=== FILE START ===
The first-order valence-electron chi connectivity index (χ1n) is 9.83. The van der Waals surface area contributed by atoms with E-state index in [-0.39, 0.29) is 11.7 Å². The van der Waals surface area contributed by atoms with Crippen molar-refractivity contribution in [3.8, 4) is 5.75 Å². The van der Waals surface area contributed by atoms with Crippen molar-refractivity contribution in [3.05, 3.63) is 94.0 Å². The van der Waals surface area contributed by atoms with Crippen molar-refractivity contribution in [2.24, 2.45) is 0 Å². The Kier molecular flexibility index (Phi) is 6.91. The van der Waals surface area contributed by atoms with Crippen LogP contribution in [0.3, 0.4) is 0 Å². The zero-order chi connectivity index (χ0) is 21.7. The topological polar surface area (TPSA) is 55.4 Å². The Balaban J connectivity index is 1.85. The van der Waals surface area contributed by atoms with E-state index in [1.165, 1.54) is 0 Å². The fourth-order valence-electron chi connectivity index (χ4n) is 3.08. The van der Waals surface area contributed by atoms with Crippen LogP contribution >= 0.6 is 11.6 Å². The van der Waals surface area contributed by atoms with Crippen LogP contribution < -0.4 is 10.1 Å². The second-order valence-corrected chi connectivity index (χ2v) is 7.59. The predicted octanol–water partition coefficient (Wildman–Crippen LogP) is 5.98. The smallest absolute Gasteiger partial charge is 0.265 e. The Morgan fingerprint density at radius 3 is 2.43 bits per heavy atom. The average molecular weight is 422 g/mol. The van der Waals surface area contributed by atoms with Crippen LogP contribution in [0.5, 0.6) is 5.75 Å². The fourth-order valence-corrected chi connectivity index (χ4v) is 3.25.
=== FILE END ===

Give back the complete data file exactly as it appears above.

The first-order valence-electron chi connectivity index (χ1n) is 9.83. The van der Waals surface area contributed by atoms with E-state index in [-0.39, 0.29) is 11.7 Å². The van der Waals surface area contributed by atoms with Crippen molar-refractivity contribution in [3.8, 4) is 5.75 Å². The van der Waals surface area contributed by atoms with Crippen molar-refractivity contribution in [3.05, 3.63) is 94.0 Å². The van der Waals surface area contributed by atoms with Crippen molar-refractivity contribution in [2.24, 2.45) is 0 Å². The Kier molecular flexibility index (Phi) is 6.91. The van der Waals surface area contributed by atoms with Crippen LogP contribution in [0.3, 0.4) is 0 Å². The zero-order chi connectivity index (χ0) is 21.7. The topological polar surface area (TPSA) is 55.4 Å². The Balaban J connectivity index is 1.85. The van der Waals surface area contributed by atoms with E-state index in [1.165, 1.54) is 0 Å². The fourth-order valence-electron chi connectivity index (χ4n) is 3.08. The van der Waals surface area contributed by atoms with Crippen LogP contribution >= 0.6 is 11.6 Å². The van der Waals surface area contributed by atoms with Crippen LogP contribution < -0.4 is 10.1 Å². The second-order valence-corrected chi connectivity index (χ2v) is 7.59. The predicted octanol–water partition coefficient (Wildman–Crippen LogP) is 5.98. The smallest absolute Gasteiger partial charge is 0.265 e. The Morgan fingerprint density at radius 3 is 2.43 bits per heavy atom. The average molecular weight is 422 g/mol. The van der Waals surface area contributed by atoms with Crippen LogP contribution in [0.5, 0.6) is 5.75 Å². The fourth-order valence-corrected chi connectivity index (χ4v) is 3.25.